USDA and FDA Address Equipment Shortages to Protect Nation’s Food Supply

On Friday, May 22, 2020, the USDA and FDA jointly released recommendations to address shortages of personal protective equipment (PPE), cloth face coverings, disinfectants, and sanitation supplies in the food and agriculture industries. These supplies are critical for worker safety, the continuity of the food supply, food safety, and employee/consumer confidence.

The recommendations, which can be seen here, call for prioritization of supplies first to the Health Care and Public Health as well as the Emergency Services sectors, and then to the Food and Agriculture sectors, including food manufacturers/producers, suppliers, and facilities that store, process and/or market agricultural products, grocery stores, food retailers, food service, and food storage and distribution.

The recommendations also provide information on potential sourcing of supplies including through private sector suppliers and state emergency management agencies. Specifically, FDA and USDA provide the following “considerations when attempting to source supplies”:

  • First, continue working with usual and alternate private-sector suppliers to obtain PPE, cloth face coverings, disinfectants, and sanitation supplies, though it may be necessary to identify multiple options for suppliers and prioritize near-term versus long-term needs.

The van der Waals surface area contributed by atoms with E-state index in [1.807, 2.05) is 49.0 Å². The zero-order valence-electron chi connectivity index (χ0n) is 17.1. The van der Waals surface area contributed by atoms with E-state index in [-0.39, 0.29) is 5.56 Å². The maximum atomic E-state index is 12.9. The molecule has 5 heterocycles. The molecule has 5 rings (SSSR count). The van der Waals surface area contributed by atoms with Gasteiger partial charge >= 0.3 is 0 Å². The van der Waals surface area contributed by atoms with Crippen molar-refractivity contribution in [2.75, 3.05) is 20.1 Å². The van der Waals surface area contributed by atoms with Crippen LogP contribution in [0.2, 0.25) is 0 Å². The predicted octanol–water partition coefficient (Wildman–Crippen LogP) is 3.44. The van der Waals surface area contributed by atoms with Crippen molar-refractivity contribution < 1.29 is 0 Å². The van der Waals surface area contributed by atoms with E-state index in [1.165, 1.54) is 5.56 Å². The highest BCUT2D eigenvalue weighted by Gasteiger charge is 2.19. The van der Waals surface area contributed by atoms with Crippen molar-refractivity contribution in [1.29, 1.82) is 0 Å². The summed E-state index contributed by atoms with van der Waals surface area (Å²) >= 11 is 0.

• If suppliers are unable to provide for these needs, and the PPE and/or cloth face coverings are urgently needed, FDA and USDA recommend that a request be submitted to the state emergency management agency. And if that state emergency management agency is unable to address the PPE and/or cloth face-covering shortfall, the state should submit a request for support to its FEMA Regional Response Center.
  • Any requests to state or federal agencies should describe
    • Specific types, quantities (include 30-, 60-, and 90-day demand), and locations where the PPE is needed;
    • Estimated time until the shortage has an impact on operations based on the PPE burn rate; and
    • The consequence of the shortage on the supply of food, agricultural commodities or agricultural suppliers or distributors and the anticipated duration of the impact.


Continue Reading